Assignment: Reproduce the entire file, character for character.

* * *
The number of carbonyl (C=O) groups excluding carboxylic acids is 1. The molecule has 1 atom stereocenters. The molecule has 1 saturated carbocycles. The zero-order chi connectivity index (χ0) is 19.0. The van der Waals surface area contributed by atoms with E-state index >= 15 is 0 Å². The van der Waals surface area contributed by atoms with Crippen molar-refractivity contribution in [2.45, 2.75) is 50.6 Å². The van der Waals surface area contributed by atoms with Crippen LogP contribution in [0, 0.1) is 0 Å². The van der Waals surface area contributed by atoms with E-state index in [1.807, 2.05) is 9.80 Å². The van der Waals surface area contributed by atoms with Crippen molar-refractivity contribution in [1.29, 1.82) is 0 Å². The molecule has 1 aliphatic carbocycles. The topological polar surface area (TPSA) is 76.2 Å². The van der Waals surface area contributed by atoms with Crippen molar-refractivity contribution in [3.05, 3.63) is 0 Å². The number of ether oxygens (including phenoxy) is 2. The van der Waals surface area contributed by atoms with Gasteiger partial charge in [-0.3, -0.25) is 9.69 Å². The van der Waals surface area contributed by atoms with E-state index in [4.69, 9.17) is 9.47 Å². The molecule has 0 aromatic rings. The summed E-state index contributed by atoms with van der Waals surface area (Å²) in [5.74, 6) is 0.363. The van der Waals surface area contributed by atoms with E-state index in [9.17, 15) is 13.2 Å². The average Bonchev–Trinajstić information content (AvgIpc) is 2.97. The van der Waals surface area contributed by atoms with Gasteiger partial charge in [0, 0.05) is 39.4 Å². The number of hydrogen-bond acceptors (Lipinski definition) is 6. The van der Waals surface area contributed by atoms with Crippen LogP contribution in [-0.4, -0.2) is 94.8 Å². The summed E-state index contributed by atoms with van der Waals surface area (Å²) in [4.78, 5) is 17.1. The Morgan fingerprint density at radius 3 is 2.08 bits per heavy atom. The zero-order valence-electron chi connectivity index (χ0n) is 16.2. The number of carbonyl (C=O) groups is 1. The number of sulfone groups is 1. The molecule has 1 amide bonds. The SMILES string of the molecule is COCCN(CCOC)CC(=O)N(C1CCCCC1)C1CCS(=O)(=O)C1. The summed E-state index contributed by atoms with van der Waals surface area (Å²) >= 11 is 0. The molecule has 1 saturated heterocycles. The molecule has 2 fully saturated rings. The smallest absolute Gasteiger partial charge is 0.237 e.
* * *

The number of carbonyl (C=O) groups excluding carboxylic acids is 1. The molecule has 1 atom stereocenters. The molecule has 1 saturated carbocycles. The zero-order chi connectivity index (χ0) is 19.0. The van der Waals surface area contributed by atoms with E-state index >= 15 is 0 Å². The van der Waals surface area contributed by atoms with Crippen molar-refractivity contribution in [2.45, 2.75) is 50.6 Å². The van der Waals surface area contributed by atoms with Crippen LogP contribution in [0, 0.1) is 0 Å². The van der Waals surface area contributed by atoms with E-state index in [1.807, 2.05) is 9.80 Å². The van der Waals surface area contributed by atoms with Crippen molar-refractivity contribution in [1.29, 1.82) is 0 Å². The molecule has 1 aliphatic carbocycles. The topological polar surface area (TPSA) is 76.2 Å². The van der Waals surface area contributed by atoms with Crippen molar-refractivity contribution in [3.05, 3.63) is 0 Å². The number of ether oxygens (including phenoxy) is 2. The van der Waals surface area contributed by atoms with Gasteiger partial charge in [-0.3, -0.25) is 9.69 Å². The van der Waals surface area contributed by atoms with E-state index in [4.69, 9.17) is 9.47 Å². The molecule has 0 aromatic rings. The summed E-state index contributed by atoms with van der Waals surface area (Å²) in [5.74, 6) is 0.363. The van der Waals surface area contributed by atoms with E-state index in [9.17, 15) is 13.2 Å². The average Bonchev–Trinajstić information content (AvgIpc) is 2.97. The van der Waals surface area contributed by atoms with Gasteiger partial charge in [0, 0.05) is 39.4 Å². The number of hydrogen-bond acceptors (Lipinski definition) is 6. The van der Waals surface area contributed by atoms with Crippen LogP contribution in [-0.4, -0.2) is 94.8 Å². The summed E-state index contributed by atoms with van der Waals surface area (Å²) in [4.78, 5) is 17.1. The Morgan fingerprint density at radius 3 is 2.08 bits per heavy atom. The zero-order valence-electron chi connectivity index (χ0n) is 16.2. The number of carbonyl (C=O) groups is 1. The number of sulfone groups is 1. The molecule has 1 amide bonds. The SMILES string of the molecule is COCCN(CCOC)CC(=O)N(C1CCCCC1)C1CCS(=O)(=O)C1. The summed E-state index contributed by atoms with van der Waals surface area (Å²) >= 11 is 0. The molecule has 1 saturated heterocycles. The molecule has 2 fully saturated rings. The smallest absolute Gasteiger partial charge is 0.237 e.